OIG calls for more oversight as MA insurers bank $9.2B on the back of chart reviews, risk assessments

Medicare Advantage
The Department of Health and Human Services' Office of Inspector General has released its latest look at Medicare Advantage payments. (Getty/designer491)

Medicare Advantage plans are using chart reviews and health risk assessments to drive higher payments, to the tune of $9.2 billion, according to a new report from the Department of Health and Human Services' Office of Inspector General (OIG).

OIG analyzed MA encounter data from 2016 to determine whether plans were using chart reviews and HRAs to increase their risk-adjustment payments disproportionately relative to their size or their peers.

Chart reviews can identify diagnoses that were submitted in error, and HRAs can be used to gather additional information about beneficiaries to identify gaps in care.

According to the OIG report, 20 of the 162 MA insurers included in the study drove the bulk of the $9.2 billion in overpayments. Each generated a share of payments using chart reviews and HRAs that were 25% higher than their share of MA beneficiaries.

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"We undertook this evaluation because of concerns that companies with contracts under Medicare Advantage may leverage both chart reviews and health risk assessments to maximize risk-adjusted payments, without beneficiaries receiving care for those diagnoses," OIG wrote in the report. "Unsupported risk-adjusted payments have been a major driver of improper payments in the MA program."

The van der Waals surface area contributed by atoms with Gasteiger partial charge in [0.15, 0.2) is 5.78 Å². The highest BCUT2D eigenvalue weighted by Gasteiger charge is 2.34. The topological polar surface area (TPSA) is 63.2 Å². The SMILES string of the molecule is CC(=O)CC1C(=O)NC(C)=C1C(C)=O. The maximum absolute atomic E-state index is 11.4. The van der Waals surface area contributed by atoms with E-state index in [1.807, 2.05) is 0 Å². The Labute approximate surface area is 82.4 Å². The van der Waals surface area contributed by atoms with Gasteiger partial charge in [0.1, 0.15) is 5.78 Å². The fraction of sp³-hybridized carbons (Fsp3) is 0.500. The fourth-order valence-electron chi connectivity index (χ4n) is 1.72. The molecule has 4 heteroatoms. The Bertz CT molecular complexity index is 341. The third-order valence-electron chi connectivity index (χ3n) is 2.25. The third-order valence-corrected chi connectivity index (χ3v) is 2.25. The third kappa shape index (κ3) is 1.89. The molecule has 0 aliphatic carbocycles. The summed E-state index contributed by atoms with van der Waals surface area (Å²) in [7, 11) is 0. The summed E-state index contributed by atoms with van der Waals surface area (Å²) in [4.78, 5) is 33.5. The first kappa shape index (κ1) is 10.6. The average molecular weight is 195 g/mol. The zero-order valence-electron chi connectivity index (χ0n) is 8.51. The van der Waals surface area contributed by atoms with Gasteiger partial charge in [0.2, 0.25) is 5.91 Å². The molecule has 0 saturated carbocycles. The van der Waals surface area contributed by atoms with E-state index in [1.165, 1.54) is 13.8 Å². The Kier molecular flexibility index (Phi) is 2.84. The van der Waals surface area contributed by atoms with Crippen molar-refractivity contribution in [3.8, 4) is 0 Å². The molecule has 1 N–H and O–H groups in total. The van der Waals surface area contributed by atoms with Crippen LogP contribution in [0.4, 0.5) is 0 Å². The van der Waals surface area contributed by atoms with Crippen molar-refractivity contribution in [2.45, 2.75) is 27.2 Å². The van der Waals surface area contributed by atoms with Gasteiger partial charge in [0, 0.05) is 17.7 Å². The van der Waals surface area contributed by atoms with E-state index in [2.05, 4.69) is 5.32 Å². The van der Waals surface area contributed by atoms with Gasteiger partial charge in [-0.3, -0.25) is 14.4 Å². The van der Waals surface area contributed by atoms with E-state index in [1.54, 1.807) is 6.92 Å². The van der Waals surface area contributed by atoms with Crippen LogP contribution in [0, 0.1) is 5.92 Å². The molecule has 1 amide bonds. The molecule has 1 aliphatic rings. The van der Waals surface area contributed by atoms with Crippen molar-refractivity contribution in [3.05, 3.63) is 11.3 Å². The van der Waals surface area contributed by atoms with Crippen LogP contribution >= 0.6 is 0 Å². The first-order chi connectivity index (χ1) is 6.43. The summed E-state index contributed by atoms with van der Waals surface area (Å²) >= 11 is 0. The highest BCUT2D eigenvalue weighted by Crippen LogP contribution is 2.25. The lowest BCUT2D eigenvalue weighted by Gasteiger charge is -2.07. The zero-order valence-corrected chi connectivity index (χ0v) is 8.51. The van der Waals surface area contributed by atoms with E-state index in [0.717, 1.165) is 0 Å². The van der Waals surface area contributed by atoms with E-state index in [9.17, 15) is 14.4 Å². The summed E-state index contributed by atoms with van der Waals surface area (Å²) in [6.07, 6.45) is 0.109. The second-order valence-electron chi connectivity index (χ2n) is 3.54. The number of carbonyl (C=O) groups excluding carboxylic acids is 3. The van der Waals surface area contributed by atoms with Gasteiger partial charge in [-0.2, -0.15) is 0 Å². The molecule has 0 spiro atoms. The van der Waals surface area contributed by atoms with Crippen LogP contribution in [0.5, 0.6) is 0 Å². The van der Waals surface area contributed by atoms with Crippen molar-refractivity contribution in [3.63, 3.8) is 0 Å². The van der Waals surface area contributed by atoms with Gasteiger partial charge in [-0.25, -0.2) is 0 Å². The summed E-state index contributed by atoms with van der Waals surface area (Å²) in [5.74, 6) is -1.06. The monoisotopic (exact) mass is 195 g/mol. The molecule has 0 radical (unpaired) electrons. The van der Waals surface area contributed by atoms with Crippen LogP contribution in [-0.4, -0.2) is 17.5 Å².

One insurer, which was not named, brought in 40% of risk-adjusted payments through these mechanisms, despite accounting for just 22% of MA beneficiaries.

This company accounted for one-third of payments from diagnoses based on chart reviews and more than half of payments from diagnoses based on HRAs, according to the report. In addition, many of the HRAs were conducted in the home by outside vendors, which could lead to lower-quality care coordination for beneficiaries, OIG said.

OIG recommended that the Centers for Medicare & Medicaid Services (CMS) provide additional oversight of the 20 insurers that accounted for much of the overpayments and that it should investigate further into the one company that substantially drove this behavior.

OIG also said CMS should perform periodic monitoring to identity MA insurers who may be bringing in high volumes of payments on the back of chart reviews and HRAs.

CMS was neutral on the recommendations and said it would take them into consideration in future policymaking.

OIG has been taking a close look at the MA program of late, including audits into major payers such as Aetna and Anthem.